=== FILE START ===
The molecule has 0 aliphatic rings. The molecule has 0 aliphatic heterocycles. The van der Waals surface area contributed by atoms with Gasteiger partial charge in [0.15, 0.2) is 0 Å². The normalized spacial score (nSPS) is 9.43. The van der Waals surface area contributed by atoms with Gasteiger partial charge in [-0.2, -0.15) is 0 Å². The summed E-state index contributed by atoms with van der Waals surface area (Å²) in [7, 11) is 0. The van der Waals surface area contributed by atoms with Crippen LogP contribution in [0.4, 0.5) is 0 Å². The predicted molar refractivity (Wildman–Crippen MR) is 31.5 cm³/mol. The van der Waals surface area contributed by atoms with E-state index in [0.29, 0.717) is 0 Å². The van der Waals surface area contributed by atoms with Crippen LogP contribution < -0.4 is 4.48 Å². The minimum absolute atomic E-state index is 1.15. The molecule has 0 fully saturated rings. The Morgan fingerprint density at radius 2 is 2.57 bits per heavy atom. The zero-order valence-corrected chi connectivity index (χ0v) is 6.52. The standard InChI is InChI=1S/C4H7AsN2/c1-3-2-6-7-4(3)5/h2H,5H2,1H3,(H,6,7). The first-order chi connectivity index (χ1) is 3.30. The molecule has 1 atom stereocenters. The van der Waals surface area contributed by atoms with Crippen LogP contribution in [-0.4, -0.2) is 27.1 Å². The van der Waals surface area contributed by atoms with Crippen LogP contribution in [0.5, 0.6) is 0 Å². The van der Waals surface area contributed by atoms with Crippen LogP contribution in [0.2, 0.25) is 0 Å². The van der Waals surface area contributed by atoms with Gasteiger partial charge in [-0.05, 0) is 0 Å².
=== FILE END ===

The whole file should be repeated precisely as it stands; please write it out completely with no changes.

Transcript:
The molecule has 0 aliphatic rings. The molecule has 0 aliphatic heterocycles. The van der Waals surface area contributed by atoms with Gasteiger partial charge in [0.15, 0.2) is 0 Å². The normalized spacial score (nSPS) is 9.43. The van der Waals surface area contributed by atoms with Gasteiger partial charge in [-0.2, -0.15) is 0 Å². The summed E-state index contributed by atoms with van der Waals surface area (Å²) in [7, 11) is 0. The van der Waals surface area contributed by atoms with Crippen LogP contribution in [0.4, 0.5) is 0 Å². The predicted molar refractivity (Wildman–Crippen MR) is 31.5 cm³/mol. The van der Waals surface area contributed by atoms with E-state index in [0.29, 0.717) is 0 Å². The van der Waals surface area contributed by atoms with Crippen LogP contribution < -0.4 is 4.48 Å². The minimum absolute atomic E-state index is 1.15. The molecule has 0 fully saturated rings. The Morgan fingerprint density at radius 2 is 2.57 bits per heavy atom. The zero-order valence-corrected chi connectivity index (χ0v) is 6.52. The standard InChI is InChI=1S/C4H7AsN2/c1-3-2-6-7-4(3)5/h2H,5H2,1H3,(H,6,7). The first-order chi connectivity index (χ1) is 3.30. The molecule has 1 atom stereocenters. The van der Waals surface area contributed by atoms with Crippen LogP contribution in [-0.4, -0.2) is 27.1 Å². The van der Waals surface area contributed by atoms with Crippen LogP contribution in [0.5, 0.6) is 0 Å². The van der Waals surface area contributed by atoms with Crippen LogP contribution in [0.2, 0.25) is 0 Å². The van der Waals surface area contributed by atoms with Gasteiger partial charge in [-0.05, 0) is 0 Å².